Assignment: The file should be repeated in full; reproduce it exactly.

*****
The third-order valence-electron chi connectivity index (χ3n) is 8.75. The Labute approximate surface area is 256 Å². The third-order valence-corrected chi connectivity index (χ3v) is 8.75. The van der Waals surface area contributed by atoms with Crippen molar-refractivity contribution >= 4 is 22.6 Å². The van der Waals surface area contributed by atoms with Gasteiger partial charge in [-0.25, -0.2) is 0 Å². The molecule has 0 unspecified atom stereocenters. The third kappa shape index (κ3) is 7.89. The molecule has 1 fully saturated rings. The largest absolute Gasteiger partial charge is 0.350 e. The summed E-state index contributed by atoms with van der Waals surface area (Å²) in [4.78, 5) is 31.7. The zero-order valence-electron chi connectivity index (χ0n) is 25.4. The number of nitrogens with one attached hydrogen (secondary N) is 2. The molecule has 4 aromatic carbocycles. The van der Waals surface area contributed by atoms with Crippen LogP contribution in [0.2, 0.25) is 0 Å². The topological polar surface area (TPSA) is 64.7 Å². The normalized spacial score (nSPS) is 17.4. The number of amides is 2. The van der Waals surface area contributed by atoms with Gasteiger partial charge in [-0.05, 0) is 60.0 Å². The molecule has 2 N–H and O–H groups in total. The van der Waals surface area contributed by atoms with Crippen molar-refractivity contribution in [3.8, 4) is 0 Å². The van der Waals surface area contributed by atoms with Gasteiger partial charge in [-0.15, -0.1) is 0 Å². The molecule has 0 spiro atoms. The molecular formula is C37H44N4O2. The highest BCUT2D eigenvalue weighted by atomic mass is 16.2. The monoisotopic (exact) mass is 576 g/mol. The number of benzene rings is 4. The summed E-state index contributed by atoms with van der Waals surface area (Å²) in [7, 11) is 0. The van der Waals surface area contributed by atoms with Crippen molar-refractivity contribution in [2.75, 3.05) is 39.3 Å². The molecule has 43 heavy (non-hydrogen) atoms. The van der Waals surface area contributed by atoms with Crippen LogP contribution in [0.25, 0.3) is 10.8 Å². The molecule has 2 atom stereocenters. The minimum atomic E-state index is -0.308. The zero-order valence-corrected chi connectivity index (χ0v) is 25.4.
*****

The third-order valence-electron chi connectivity index (χ3n) is 8.75. The Labute approximate surface area is 256 Å². The third-order valence-corrected chi connectivity index (χ3v) is 8.75. The van der Waals surface area contributed by atoms with Crippen molar-refractivity contribution >= 4 is 22.6 Å². The van der Waals surface area contributed by atoms with Gasteiger partial charge in [-0.25, -0.2) is 0 Å². The molecule has 0 unspecified atom stereocenters. The third kappa shape index (κ3) is 7.89. The molecule has 1 fully saturated rings. The largest absolute Gasteiger partial charge is 0.350 e. The summed E-state index contributed by atoms with van der Waals surface area (Å²) in [4.78, 5) is 31.7. The zero-order valence-electron chi connectivity index (χ0n) is 25.4. The number of nitrogens with one attached hydrogen (secondary N) is 2. The molecule has 4 aromatic carbocycles. The van der Waals surface area contributed by atoms with Crippen LogP contribution in [0.2, 0.25) is 0 Å². The topological polar surface area (TPSA) is 64.7 Å². The normalized spacial score (nSPS) is 17.4. The number of amides is 2. The van der Waals surface area contributed by atoms with Gasteiger partial charge in [-0.05, 0) is 60.0 Å². The molecule has 2 N–H and O–H groups in total. The van der Waals surface area contributed by atoms with Crippen molar-refractivity contribution in [3.8, 4) is 0 Å². The van der Waals surface area contributed by atoms with Gasteiger partial charge in [-0.15, -0.1) is 0 Å². The molecule has 0 spiro atoms. The molecular formula is C37H44N4O2. The highest BCUT2D eigenvalue weighted by atomic mass is 16.2. The monoisotopic (exact) mass is 576 g/mol. The number of benzene rings is 4. The summed E-state index contributed by atoms with van der Waals surface area (Å²) in [7, 11) is 0. The van der Waals surface area contributed by atoms with Crippen molar-refractivity contribution in [2.75, 3.05) is 39.3 Å². The molecule has 43 heavy (non-hydrogen) atoms. The van der Waals surface area contributed by atoms with Crippen LogP contribution in [0.25, 0.3) is 10.8 Å². The molecule has 2 atom stereocenters. The minimum atomic E-state index is -0.308. The zero-order valence-corrected chi connectivity index (χ0v) is 25.4.